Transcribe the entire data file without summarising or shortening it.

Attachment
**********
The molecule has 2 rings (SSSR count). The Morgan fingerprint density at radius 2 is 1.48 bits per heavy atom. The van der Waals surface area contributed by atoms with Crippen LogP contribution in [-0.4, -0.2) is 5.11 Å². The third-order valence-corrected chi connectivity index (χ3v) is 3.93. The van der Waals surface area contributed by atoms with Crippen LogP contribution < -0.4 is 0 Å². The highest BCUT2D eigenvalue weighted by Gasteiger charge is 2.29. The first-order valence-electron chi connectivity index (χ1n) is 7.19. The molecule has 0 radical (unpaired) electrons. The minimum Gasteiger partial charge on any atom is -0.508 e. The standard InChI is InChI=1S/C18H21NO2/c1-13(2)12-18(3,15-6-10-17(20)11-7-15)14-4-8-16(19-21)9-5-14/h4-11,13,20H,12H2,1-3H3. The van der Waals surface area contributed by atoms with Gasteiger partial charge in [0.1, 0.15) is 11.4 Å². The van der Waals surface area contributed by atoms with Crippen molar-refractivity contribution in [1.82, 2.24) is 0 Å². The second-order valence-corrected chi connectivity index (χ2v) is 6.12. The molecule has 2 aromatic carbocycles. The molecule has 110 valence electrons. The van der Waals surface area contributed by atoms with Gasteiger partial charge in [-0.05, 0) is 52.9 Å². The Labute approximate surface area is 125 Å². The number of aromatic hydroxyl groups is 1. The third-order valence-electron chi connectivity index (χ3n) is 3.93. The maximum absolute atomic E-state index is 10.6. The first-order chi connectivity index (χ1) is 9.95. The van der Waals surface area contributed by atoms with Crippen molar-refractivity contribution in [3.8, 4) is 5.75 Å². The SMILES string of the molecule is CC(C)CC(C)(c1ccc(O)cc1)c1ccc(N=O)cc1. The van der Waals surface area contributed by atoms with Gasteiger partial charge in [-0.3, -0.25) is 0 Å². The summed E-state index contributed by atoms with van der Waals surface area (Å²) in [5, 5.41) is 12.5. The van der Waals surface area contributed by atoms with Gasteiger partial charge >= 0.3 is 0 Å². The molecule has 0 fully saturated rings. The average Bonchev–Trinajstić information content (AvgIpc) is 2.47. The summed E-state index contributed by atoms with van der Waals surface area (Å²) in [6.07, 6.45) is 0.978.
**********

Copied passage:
The molecule has 2 rings (SSSR count). The Morgan fingerprint density at radius 2 is 1.48 bits per heavy atom. The van der Waals surface area contributed by atoms with Crippen LogP contribution in [-0.4, -0.2) is 5.11 Å². The third-order valence-corrected chi connectivity index (χ3v) is 3.93. The van der Waals surface area contributed by atoms with Crippen LogP contribution < -0.4 is 0 Å². The highest BCUT2D eigenvalue weighted by Gasteiger charge is 2.29. The first-order valence-electron chi connectivity index (χ1n) is 7.19. The molecule has 0 radical (unpaired) electrons. The minimum Gasteiger partial charge on any atom is -0.508 e. The standard InChI is InChI=1S/C18H21NO2/c1-13(2)12-18(3,15-6-10-17(20)11-7-15)14-4-8-16(19-21)9-5-14/h4-11,13,20H,12H2,1-3H3. The van der Waals surface area contributed by atoms with Gasteiger partial charge in [0.1, 0.15) is 11.4 Å². The van der Waals surface area contributed by atoms with Crippen molar-refractivity contribution in [1.82, 2.24) is 0 Å². The second-order valence-corrected chi connectivity index (χ2v) is 6.12. The molecule has 2 aromatic carbocycles. The molecule has 110 valence electrons. The van der Waals surface area contributed by atoms with Gasteiger partial charge in [-0.05, 0) is 52.9 Å². The Labute approximate surface area is 125 Å². The number of aromatic hydroxyl groups is 1. The third-order valence-electron chi connectivity index (χ3n) is 3.93. The maximum absolute atomic E-state index is 10.6. The first-order chi connectivity index (χ1) is 9.95. The van der Waals surface area contributed by atoms with Crippen molar-refractivity contribution in [3.8, 4) is 5.75 Å². The SMILES string of the molecule is CC(C)CC(C)(c1ccc(O)cc1)c1ccc(N=O)cc1. The van der Waals surface area contributed by atoms with Gasteiger partial charge in [-0.3, -0.25) is 0 Å². The summed E-state index contributed by atoms with van der Waals surface area (Å²) in [5, 5.41) is 12.5. The van der Waals surface area contributed by atoms with Gasteiger partial charge >= 0.3 is 0 Å². The molecule has 0 fully saturated rings. The average Bonchev–Trinajstić information content (AvgIpc) is 2.47. The summed E-state index contributed by atoms with van der Waals surface area (Å²) in [6.07, 6.45) is 0.978.